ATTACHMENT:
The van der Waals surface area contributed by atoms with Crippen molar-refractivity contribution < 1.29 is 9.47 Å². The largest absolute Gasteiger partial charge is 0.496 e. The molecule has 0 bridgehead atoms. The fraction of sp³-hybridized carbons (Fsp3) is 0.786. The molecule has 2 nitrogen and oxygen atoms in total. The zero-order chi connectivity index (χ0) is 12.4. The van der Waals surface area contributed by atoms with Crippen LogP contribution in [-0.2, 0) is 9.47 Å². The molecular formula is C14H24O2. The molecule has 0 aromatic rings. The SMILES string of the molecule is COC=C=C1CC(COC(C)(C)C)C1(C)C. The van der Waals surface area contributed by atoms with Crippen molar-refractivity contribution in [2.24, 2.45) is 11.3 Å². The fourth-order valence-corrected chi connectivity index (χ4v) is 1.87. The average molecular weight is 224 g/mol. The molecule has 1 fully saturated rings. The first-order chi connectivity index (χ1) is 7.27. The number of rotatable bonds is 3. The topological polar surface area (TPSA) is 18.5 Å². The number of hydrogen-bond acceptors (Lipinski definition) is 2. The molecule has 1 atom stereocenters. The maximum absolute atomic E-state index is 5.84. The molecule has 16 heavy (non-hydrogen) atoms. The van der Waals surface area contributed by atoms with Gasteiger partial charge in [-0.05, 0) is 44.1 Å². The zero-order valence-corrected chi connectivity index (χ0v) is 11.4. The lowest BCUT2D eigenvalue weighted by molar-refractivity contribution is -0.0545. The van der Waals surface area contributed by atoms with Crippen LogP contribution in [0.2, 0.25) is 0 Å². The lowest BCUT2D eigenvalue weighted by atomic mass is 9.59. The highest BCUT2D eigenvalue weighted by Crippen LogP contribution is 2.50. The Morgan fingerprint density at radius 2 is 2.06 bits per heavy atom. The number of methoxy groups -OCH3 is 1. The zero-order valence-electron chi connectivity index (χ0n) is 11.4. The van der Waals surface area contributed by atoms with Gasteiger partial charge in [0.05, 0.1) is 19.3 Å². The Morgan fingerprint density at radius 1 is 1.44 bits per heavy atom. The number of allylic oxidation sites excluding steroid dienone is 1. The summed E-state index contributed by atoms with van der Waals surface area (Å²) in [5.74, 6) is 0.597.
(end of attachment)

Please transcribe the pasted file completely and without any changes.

The van der Waals surface area contributed by atoms with Crippen molar-refractivity contribution < 1.29 is 9.47 Å². The largest absolute Gasteiger partial charge is 0.496 e. The molecule has 0 bridgehead atoms. The fraction of sp³-hybridized carbons (Fsp3) is 0.786. The molecule has 2 nitrogen and oxygen atoms in total. The zero-order chi connectivity index (χ0) is 12.4. The van der Waals surface area contributed by atoms with Crippen LogP contribution in [-0.2, 0) is 9.47 Å². The molecular formula is C14H24O2. The molecule has 0 aromatic rings. The SMILES string of the molecule is COC=C=C1CC(COC(C)(C)C)C1(C)C. The van der Waals surface area contributed by atoms with Crippen molar-refractivity contribution in [2.24, 2.45) is 11.3 Å². The fourth-order valence-corrected chi connectivity index (χ4v) is 1.87. The average molecular weight is 224 g/mol. The molecule has 1 fully saturated rings. The first-order chi connectivity index (χ1) is 7.27. The number of rotatable bonds is 3. The topological polar surface area (TPSA) is 18.5 Å². The number of hydrogen-bond acceptors (Lipinski definition) is 2. The molecule has 1 atom stereocenters. The maximum absolute atomic E-state index is 5.84. The molecule has 16 heavy (non-hydrogen) atoms. The van der Waals surface area contributed by atoms with Gasteiger partial charge in [-0.05, 0) is 44.1 Å². The zero-order valence-corrected chi connectivity index (χ0v) is 11.4. The lowest BCUT2D eigenvalue weighted by molar-refractivity contribution is -0.0545. The van der Waals surface area contributed by atoms with Crippen LogP contribution in [0.2, 0.25) is 0 Å². The lowest BCUT2D eigenvalue weighted by atomic mass is 9.59. The highest BCUT2D eigenvalue weighted by Crippen LogP contribution is 2.50. The Morgan fingerprint density at radius 2 is 2.06 bits per heavy atom. The number of methoxy groups -OCH3 is 1. The zero-order valence-electron chi connectivity index (χ0n) is 11.4. The van der Waals surface area contributed by atoms with Gasteiger partial charge in [0.05, 0.1) is 19.3 Å². The Morgan fingerprint density at radius 1 is 1.44 bits per heavy atom. The number of allylic oxidation sites excluding steroid dienone is 1. The summed E-state index contributed by atoms with van der Waals surface area (Å²) in [5.74, 6) is 0.597.